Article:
Most of my Calgarian counterparts would sooner throw our neighbourhood to the North under the provincial bus than sing its praises. Whether you think it's impossible to navigate (it is), impossibly cold in the winter (also, is), or just not fancy enough for you (seriously? where are YOU even from?); fact is that Edmonton is a dynamic, artistic and vibrant city.

Context: of course my new infatuation with the capital city stems primarily from having fallen for a gal who had been living here for seven years. And as a side note, there are literally ONLY beautiful women in Edmonton. It's not a joke.


I played competitive hockey for close to 14 years, and between the terrible haircuts and tournaments, I was up and down the province a decent amount. I've been to Ponoka, Leduc, Sherwood Park and Lacombe, mainly. We once drove to Cranbrook two weekends in a row for a three game tournament. My dad loved to take us on the road. He was my coach for almost the whole time I played. 

We had a tough time. I didn't deal well with constructive criticism, he didn't deal well with me calling him a 'fuck' at practice. I have a rough mouth. I think that comes from feeling really fired up and not knowing how to deal with it like a normal human. 

Anyway, I basically remember Edmonton as this freezing cold, barren wind-scape of really tough hockey girls. Basically every time we went, we lost. Maybe I was just shitty? I don't know. I loved the trips, I loved driving with dad. He was always speeding but you felt invincible. I think that's a common feeling when dads, *or paternal figures of some kind, drive you around.

In Calgary, we played out of a few communities. I started playing boys when I was about six or seven. I played until I was ten. I had to practice with body contact, and it was awful. I was a really sensitive kid though, so it probably took nothing to make me cry and say "fuck it".

We started in Glenlake, close to North Glenmore Park; where I work now. Then I think I did two years in Trails West, an old Southeast community. Then Midnapore. There was a year I can't remember what neighbourhood we played out of, but we had the best Swedish jerseys, bright yellow and blue. We were called the Cougars. We kicked ass. 

Actually, if you ever go to play a gig at the Nanton Auditorium, (or stop for afternoon beers, it's common), you'll see a photo of a girls hockey team on the wall in their bar. The photo is of my hockey team after we won the Nanton tournament. 

While you are observing this nice, genuine photo of some girls with pseudo-gold medals and hockey gear on, you may notice that in front of them there is a giant, dead, stuffed, *posed*, cougar. You will also notice that a guy who is so obviously my dad is just so excited about the whole situation.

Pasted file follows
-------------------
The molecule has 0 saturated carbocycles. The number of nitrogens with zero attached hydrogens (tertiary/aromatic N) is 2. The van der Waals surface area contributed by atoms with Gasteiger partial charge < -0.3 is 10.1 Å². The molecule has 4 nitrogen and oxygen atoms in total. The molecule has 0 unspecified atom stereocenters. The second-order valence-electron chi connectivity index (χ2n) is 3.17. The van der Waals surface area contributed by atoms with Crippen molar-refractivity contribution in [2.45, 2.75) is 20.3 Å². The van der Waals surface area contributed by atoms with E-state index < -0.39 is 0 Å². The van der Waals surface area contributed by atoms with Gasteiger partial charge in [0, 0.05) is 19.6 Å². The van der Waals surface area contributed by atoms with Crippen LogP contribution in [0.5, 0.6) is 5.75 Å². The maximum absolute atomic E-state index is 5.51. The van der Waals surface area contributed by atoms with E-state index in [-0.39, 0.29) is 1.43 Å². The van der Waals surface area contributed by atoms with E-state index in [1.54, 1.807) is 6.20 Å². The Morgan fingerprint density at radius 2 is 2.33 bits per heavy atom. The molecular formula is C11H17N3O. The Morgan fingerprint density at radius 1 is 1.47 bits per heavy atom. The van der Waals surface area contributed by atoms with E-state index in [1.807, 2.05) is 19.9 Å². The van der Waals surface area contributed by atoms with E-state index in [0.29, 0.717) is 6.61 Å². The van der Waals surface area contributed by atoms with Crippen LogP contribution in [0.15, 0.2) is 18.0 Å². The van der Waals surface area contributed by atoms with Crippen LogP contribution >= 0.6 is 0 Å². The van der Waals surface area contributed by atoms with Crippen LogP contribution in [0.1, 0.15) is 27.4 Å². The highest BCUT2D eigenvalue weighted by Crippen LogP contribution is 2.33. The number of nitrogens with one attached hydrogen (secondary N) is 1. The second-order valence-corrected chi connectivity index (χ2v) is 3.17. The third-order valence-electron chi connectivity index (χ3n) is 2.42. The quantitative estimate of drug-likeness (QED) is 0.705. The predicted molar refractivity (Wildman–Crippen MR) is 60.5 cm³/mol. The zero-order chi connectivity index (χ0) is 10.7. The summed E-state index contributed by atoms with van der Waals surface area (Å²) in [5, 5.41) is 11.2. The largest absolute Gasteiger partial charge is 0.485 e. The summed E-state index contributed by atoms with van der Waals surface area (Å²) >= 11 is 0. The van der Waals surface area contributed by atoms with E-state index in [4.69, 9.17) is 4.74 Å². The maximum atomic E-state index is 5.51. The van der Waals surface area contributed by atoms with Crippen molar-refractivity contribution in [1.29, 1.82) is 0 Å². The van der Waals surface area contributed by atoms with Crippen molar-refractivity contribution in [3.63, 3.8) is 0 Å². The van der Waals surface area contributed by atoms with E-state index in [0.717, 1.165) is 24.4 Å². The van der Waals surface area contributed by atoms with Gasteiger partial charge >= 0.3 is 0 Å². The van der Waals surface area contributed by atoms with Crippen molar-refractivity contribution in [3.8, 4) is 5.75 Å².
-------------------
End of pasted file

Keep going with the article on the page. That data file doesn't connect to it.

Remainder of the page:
Lastly, you will probably look behind you to make a quick exit because you've realized you might get flack for not finding this completely normal, you will look up. Inside, on the slanted roof hanging over the bar, is the same cougar. He seems cool. You let it go, order your Pilsner, and think nothing of it.

You will also see hundreds of photos of musicians who have played their stage. They are incredible.

But I digress. Hockey memories aside, Edmonton was always a sort of mystical Northern land that always held disappointment and shame.

As I grew older and started playing music, lots of my Calgarian colleagues despised the city. Claiming "there's no money", "no venues" and "no gigs"; it's easy to see how I would be pre-emptively deterred from learning more about the city itself. Not to mention, intimidated by the vast roster of talented musicians and songwriters. But this post isn't to pump their tires, they know what's up.

My first positive Edmonton experience came from staying with Pete and Denise of 100 Mile House in Bonny Dunne, with my brother, Tim. We played a festival dowtown called "The Works". Awful turnout. Weird weather. Bums everywhere. But it wasn't the gig itself that made the trip. 

The Last Call Garage, probably a venue some a familiar with, is 100 Mile House's garage and doubles as a music venue. Pete invited us in after what seemed like hours of drinking at the Empress, my other favourite local hang. The room itself is modest. A bar, some stools, chairs and what could be made into a stage. But it wasn't the room that got me, either.


Everyone I've met in the Edmonton music community has this weird sense of... well, just that, COMMUNITY. Support is limitless. Musicians, sound techs, writers and performers are all one and the same. Everyone has each other's back and has made venues out of basements, back yards, anything, to get their friends playing and in front of people as much as possible.

I feel like a raving lunatic comparing apples to oranges. Alberta has some of the best songwriters in Canada. And as much as I'll never want to live on Whyte Ave, or spend my days apartment hunting in the capital - every time I drive the QE2, I feel like I'm going home. 

Not to where my parents are, or my old dog. It isn't a place where someone welcomes you in  with a hot cooked meal. It's open arms, smiles, and support. It's an artistic community somewhat void of judgment and bullshit. There's just really good people wanting to help you have the best time you can while you're visiting.